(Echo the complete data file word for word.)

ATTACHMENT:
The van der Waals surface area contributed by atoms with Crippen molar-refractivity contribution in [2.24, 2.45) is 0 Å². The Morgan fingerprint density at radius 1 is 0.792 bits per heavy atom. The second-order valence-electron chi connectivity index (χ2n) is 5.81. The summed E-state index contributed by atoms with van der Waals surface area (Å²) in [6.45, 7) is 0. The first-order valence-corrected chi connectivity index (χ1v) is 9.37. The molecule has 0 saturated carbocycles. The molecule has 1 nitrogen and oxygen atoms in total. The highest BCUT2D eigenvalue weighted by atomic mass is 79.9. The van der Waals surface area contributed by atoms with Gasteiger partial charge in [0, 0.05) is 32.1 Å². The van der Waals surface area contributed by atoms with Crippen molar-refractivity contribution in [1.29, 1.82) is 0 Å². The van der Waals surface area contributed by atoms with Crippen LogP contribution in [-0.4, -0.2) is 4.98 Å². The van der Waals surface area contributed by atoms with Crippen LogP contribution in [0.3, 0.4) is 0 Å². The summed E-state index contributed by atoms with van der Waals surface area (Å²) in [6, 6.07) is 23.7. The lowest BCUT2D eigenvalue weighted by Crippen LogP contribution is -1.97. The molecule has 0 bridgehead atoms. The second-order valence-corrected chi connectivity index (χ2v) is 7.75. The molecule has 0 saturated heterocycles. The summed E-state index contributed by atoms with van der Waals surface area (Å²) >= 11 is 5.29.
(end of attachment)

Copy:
The van der Waals surface area contributed by atoms with Crippen molar-refractivity contribution in [2.24, 2.45) is 0 Å². The Morgan fingerprint density at radius 1 is 0.792 bits per heavy atom. The second-order valence-electron chi connectivity index (χ2n) is 5.81. The summed E-state index contributed by atoms with van der Waals surface area (Å²) in [6.45, 7) is 0. The first-order valence-corrected chi connectivity index (χ1v) is 9.37. The molecule has 0 saturated carbocycles. The molecule has 1 nitrogen and oxygen atoms in total. The highest BCUT2D eigenvalue weighted by atomic mass is 79.9. The van der Waals surface area contributed by atoms with Gasteiger partial charge in [0, 0.05) is 32.1 Å². The van der Waals surface area contributed by atoms with Crippen molar-refractivity contribution in [1.29, 1.82) is 0 Å². The van der Waals surface area contributed by atoms with Crippen LogP contribution in [-0.4, -0.2) is 4.98 Å². The van der Waals surface area contributed by atoms with Crippen LogP contribution in [0.3, 0.4) is 0 Å². The summed E-state index contributed by atoms with van der Waals surface area (Å²) in [6, 6.07) is 23.7. The lowest BCUT2D eigenvalue weighted by Crippen LogP contribution is -1.97. The molecule has 0 bridgehead atoms. The second-order valence-corrected chi connectivity index (χ2v) is 7.75. The molecule has 0 saturated heterocycles. The summed E-state index contributed by atoms with van der Waals surface area (Å²) >= 11 is 5.29.